(Update: Betterment has a new promo for a $100 bonus with $10,000 investment held for at least 60 days. This is a bigger bonus with bigger requirement than the previous $25 bonus for a $250 investment. In case you wanted to know, my $1,000 experimental Betterment portfolio has been fully converted to the new asset allocation already, and is currently worth $964.)
Betterment.com is an investment service that started up last year, where simplicity and ease of use is the focus. Back in May, I opened an account for myself and wrote a review of Betterment. Right now if you open an account with at least $250, you will get a $25 bonus.
My primary gripe at the time was their asset allocation for stocks. (I actually liked the simply bond allocation.) However, I recently received an e-mail that they are making some changes in September. Before:
- 20% Vanguard Total Stock Market ETF (VTI)
- 20% iShares S&P 500 Value Index ETF (IVE)
- 20% iShares S&P 1000 Value Index ETF (IWD)
- 15% iShares Russell 2000 Value Index ETF (IWN)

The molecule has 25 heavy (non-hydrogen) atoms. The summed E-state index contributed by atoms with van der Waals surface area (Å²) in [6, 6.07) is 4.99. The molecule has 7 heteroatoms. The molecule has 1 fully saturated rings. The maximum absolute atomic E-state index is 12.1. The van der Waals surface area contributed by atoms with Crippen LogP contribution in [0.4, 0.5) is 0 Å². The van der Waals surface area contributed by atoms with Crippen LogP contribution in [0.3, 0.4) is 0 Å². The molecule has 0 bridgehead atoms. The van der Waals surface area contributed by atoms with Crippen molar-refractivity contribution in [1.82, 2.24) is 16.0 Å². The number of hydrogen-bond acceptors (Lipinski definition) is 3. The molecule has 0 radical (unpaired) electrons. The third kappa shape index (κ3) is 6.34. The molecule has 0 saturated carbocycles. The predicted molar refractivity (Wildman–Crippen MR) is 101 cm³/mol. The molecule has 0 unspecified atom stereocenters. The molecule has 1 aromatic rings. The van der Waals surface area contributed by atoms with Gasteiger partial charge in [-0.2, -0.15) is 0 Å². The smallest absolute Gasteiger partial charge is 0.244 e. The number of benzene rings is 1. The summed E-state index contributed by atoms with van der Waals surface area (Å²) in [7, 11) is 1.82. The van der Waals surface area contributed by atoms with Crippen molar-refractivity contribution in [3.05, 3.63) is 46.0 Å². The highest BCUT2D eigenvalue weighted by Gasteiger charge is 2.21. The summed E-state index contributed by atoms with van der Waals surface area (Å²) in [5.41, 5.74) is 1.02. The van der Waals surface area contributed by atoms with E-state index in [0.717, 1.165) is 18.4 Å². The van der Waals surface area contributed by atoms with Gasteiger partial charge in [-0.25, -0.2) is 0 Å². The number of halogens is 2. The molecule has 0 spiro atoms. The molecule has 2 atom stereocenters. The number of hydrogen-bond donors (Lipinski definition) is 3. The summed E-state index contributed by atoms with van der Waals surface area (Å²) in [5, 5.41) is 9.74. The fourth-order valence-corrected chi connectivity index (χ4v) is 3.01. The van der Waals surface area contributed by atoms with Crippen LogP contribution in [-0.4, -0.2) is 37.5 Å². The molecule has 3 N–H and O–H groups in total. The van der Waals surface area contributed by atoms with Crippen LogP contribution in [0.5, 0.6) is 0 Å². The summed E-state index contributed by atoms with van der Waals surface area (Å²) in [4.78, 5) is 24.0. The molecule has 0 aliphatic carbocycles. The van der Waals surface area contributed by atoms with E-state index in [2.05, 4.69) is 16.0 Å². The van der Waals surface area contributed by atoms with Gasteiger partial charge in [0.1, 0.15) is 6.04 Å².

- 15% iShares Russell Midcap Value Index ETF (IWS)
- 10% SPDR Dow Jones Industrial Average ETF (DIA)
- 25% Vanguard Total Stock Market (VTI)
- 25% iShares S&P 500 Value (IVE)
- 25% Vanguard Europe Pacific (VEA)
- 10% Vanguard Emerging Markets (VWO)
- 8% iShares Russell Midcap Value (IWS)
- 7% iShares Russell 2000 Value (IWN)
The major change is that they are adding international stock exposure, which is nice since about 55% of the world’s publicly traded market value is outside the US. They have landed on a conservative 35%/65% international/US split. You may also notice that they got rid of the Dow Jones ETF, which I complained about as well since the Dow Jones is simply not a very good index. The iShares S&P 1000 Value Index ETF is gone as well, most likely because it had so many overlapping holdings with the S&P 500 Value index.
How will the change occur? From the same e-mail:
Starting in September, your account will automatically begin transitioning to the new portfolio, and will be phased in over a period of two months to take advantage of average pricing over time.
Such a change to their portfolio and the subsequent buying/selling will unfortunately mean some extra tax bills for investors, but this is how it goes with internet startups. In the long-term, I feel the changes make Betterment a better product.
By Jonathan Ping | Investing | 11/14/11, 11:27pm